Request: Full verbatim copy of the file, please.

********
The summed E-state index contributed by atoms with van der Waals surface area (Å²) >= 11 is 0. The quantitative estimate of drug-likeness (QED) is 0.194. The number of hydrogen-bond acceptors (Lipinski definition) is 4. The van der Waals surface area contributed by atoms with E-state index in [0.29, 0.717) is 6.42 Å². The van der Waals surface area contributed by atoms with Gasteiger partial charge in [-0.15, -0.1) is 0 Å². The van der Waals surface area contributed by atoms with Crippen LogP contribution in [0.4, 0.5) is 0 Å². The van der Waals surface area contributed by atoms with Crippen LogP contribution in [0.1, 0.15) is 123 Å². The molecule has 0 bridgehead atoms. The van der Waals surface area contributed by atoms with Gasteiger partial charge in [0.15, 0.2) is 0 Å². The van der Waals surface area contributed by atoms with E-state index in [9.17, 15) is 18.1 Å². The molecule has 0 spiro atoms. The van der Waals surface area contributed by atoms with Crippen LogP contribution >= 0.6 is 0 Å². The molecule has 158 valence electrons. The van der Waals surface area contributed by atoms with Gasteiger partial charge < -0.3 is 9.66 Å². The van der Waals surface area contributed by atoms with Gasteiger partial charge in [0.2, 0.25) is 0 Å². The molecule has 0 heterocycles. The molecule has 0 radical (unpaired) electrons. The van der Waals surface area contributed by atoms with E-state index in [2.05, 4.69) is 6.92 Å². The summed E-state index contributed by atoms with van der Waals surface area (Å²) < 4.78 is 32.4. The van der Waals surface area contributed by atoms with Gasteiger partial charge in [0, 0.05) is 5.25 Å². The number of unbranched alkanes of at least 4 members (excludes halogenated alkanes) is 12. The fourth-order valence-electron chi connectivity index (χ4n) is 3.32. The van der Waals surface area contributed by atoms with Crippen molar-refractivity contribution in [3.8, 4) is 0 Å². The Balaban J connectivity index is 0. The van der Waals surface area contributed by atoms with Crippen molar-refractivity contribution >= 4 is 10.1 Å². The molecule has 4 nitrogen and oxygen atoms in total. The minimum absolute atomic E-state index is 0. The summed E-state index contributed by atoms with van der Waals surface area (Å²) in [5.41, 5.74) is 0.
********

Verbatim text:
The summed E-state index contributed by atoms with van der Waals surface area (Å²) >= 11 is 0. The quantitative estimate of drug-likeness (QED) is 0.194. The number of hydrogen-bond acceptors (Lipinski definition) is 4. The van der Waals surface area contributed by atoms with E-state index in [0.29, 0.717) is 6.42 Å². The van der Waals surface area contributed by atoms with Gasteiger partial charge in [-0.15, -0.1) is 0 Å². The van der Waals surface area contributed by atoms with Crippen LogP contribution in [0.4, 0.5) is 0 Å². The van der Waals surface area contributed by atoms with Crippen LogP contribution in [0.1, 0.15) is 123 Å². The molecule has 0 bridgehead atoms. The van der Waals surface area contributed by atoms with Gasteiger partial charge in [0.15, 0.2) is 0 Å². The van der Waals surface area contributed by atoms with E-state index in [9.17, 15) is 18.1 Å². The molecule has 0 spiro atoms. The van der Waals surface area contributed by atoms with Crippen LogP contribution >= 0.6 is 0 Å². The molecule has 158 valence electrons. The van der Waals surface area contributed by atoms with Gasteiger partial charge < -0.3 is 9.66 Å². The van der Waals surface area contributed by atoms with Gasteiger partial charge in [0.2, 0.25) is 0 Å². The molecule has 0 heterocycles. The molecule has 0 radical (unpaired) electrons. The van der Waals surface area contributed by atoms with E-state index in [2.05, 4.69) is 6.92 Å². The summed E-state index contributed by atoms with van der Waals surface area (Å²) < 4.78 is 32.4. The van der Waals surface area contributed by atoms with Gasteiger partial charge in [0, 0.05) is 5.25 Å². The number of unbranched alkanes of at least 4 members (excludes halogenated alkanes) is 12. The fourth-order valence-electron chi connectivity index (χ4n) is 3.32. The van der Waals surface area contributed by atoms with Crippen molar-refractivity contribution in [3.8, 4) is 0 Å². The Balaban J connectivity index is 0. The van der Waals surface area contributed by atoms with Crippen molar-refractivity contribution >= 4 is 10.1 Å². The molecule has 4 nitrogen and oxygen atoms in total. The minimum absolute atomic E-state index is 0. The summed E-state index contributed by atoms with van der Waals surface area (Å²) in [5.41, 5.74) is 0.